We got to see the point on the board, since Dominguez played 42.exd4?! (e.g. 42.Kf2 seems better), allowing 42…Ra1! 43.Rxa1 Bxd4+ and it turned out the ending with an extra pawn and a powerful bishop was an easy win for Vladislav.
The Russian now only needed a draw to clinch the match, but Leinier wasn’t going to go down without a fight.
The computer was giving 0.00, but it was anything but straightforward.
Here 27.Rxg7+! Kf8 28.Rxf7+! Ke8 29.Qb5+! is announced as a draw by perpetual check by the computer, while after Vladislav’s 27.Qxe4 (exploiting Black's weak back rank) 27...Qh1+ 28.Kf2 Qh4+! he had to give up his queen with 29.Ng3.
It turned out, however, that after 29…dxe4 30.Rh1! White had very strong play against the black king, and, even if it shouldn’t objectively have been enough, Vlad was already out of the woods before Leinier stumbled with 38…Qe6?, allowing 39.Rh8+!
Suddenly it’s all over, with 39…Kb7 running into 40.Nxc5+, forking the king and queen. It wasn’t clear who was more excited, Vladislav or Danny King!
Leinier saved his queen at the cost of a piece with 39…Bd8 40.Rxd8+ but, as soon as Vladislav coordinated his pieces, it was clear White was completely winning a game he only needed to draw. The next 40 moves weren’t strictly necessary!
So that meant that in just three Meltwater Champions Chess Tour events Artemiev had managed to overcome Maxime Vachier-Lagrave’s score in six events — he’ll now score at least 20 points to reach 72, with Carlsen, So, Aronian, Radjabov, Giri, Nepomniachtchi and Nakamura the other players qualified to the $300,000 Finals later this month.
There are still two wildcards to be announced at a later date.
Magnus Carlsen said the day before that beating opponents once isn’t what he considers revenge, but he’s now beaten Jan-Krzysztof Duda 2.5:0.5 twice in a row to get some measure of payback for losing to the Polish no. 1 in the FIDE World Cup semi-finals. Magnus was pleased with his performance:
I think I had a fairly decent day today. I would say I’m happy with the way that I’ve played in general. I think I’ve generally been outplaying him but then I’ve made a few blunders, but generally I think my level of play has been very, very decent.
It wasn’t all plain-sailing, however, since he won the critical first game of the day in an unusual manner.
You might call this an Anti-Berlin gone wrong for White, in this case Duda, but it turns out Carlsen’s 21…g5? was a blunder. Duda pounced with 22.d4! exd4 23.Nxd4 Qe5, and the amazing thing here was that it was only after 24.Nxc6 appeared on the board that Magnus realised that pawn had been hanging. Just watch his shock!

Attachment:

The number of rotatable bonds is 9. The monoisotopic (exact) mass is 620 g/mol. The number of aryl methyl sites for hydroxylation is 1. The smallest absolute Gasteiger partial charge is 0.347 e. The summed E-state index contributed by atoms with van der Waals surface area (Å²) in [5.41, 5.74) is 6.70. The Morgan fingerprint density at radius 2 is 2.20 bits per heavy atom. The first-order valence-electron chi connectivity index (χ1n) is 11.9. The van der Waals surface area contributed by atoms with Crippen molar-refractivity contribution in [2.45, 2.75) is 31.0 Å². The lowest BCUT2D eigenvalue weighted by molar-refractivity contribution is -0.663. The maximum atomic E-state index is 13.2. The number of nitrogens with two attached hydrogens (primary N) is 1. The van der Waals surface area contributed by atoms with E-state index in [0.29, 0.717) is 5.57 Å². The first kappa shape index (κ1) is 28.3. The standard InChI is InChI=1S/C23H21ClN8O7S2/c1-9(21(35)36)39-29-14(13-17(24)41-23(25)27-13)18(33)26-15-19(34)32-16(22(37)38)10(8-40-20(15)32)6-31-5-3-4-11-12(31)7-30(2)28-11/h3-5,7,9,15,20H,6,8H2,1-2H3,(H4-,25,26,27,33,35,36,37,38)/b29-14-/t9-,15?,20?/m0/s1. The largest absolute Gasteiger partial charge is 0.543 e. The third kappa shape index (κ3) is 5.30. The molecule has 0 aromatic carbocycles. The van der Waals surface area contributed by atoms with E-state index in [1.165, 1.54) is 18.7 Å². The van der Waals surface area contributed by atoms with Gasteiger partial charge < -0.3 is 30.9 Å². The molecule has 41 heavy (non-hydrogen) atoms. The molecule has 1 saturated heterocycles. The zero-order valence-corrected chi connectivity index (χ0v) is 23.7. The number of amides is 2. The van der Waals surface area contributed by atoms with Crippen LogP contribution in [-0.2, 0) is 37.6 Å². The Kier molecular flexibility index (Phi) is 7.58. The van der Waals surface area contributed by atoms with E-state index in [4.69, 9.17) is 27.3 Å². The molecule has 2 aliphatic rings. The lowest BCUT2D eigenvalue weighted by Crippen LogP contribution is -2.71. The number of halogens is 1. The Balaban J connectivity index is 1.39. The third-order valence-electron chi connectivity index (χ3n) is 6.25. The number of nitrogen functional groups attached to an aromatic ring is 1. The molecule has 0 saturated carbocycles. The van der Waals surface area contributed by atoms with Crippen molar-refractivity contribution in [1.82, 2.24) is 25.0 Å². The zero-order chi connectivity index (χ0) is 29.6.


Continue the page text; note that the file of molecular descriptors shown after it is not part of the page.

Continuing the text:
When the shock wore off, however, it turned out Duda probably had nothing better than to force an immediate draw with 24…Qe6 25.Nd4 Qe5 26.Nc6 and so on. Instead his position collapsed with incredible speed.
Magnus commented on that incident:
It almost came back to haunt me today as well, because I relaxed a bit prematurely. I thought I had a wonderful position there in the middlegame after the opening, and then I just tried to be a little more accurate than I needed to, and then the shocking thing is that my position was so good that even after I just blundered that pawn on c6 he probably still should have repeated the position and made a draw, which is quite remarkable. And fortunately it didn’t take me long to realise there that my position was probably still very good, so that was I guess in one way a little bit lucky, but on the other hand his position was so dubious from a positional point of view before that, so it’s maybe not that surprising that I can blunder and still be ok.
That left Duda with a mountain to climb, needing to win at least two of the next three games against the World Champion. Instead it was Magnus who did most of the pressing in the drawn 2nd game, before he perfectly demonstrated how to play your normal game in Game 3 despite only needing a draw. 23…e3! was a nice touch.
After 24.Bxe3 Ne4! Duda’s big problem was that 25.Bxe4 Qxe4! just wins on the spot, since the white rooks on b1 and h1 are both attacked and undefended. After 25.Qd3 f4! Magnus had an overwhelming position and made no mistake as he went on to win.
Magnus will have a chance to continue the revenge tour, since his semi-final opponent is Levon Aronian, who beat him in the semi-finals of the Goldmoney Asian Rapid.
Levon Aronian had won a rollercoaster game to clinch victory on Day 1 of this match, and revealed he struggled to sleep afterwards.
It was a lot of emotions! I can tell you in secret that I didn’t really have a good sleep yesterday because this last game gave me too many emotions.
There was less drama on Day Two, with Levon also taking a huge step in the first game by winning with the black pieces. Things turned in a seemingly innocuous endgame position, where 20.Kc2? turned out to be a mistake.
20…c5! opened hunting season on the white king, which could find no safe haven as Levon’s rooks and bishops took complete control of the position.
Levon felt he got into some trouble after playing passively in the drawn second game, so he wasn’t going to make the same mistake again, and had in fact reached a completely winning position before he forced the draw he needed in the 3rd.
That means it’s Carlsen-Aronian and Artemiev-Firouzja in the semi-finals.
When Levon was asked if winning the previous semi-final against Magnus gave him good memories he hit back:
Mostly Magnus brings bad memories! But I can tell you that I think I have improved in blitz and rapid while playing this tour. I think maybe a year or two years ago I was really struggling to qualify. Now I like the way it goes. I play some incorrect lines, but then in the end I win, so more or less what all the other good competitors like Wesley and Magnus do!
There’s once again no break, so the semi-finals will begin Thursday at the usual time. Don't miss all the action here on chess24 from 11:00 ET/17:00 CEST/20:30 IST!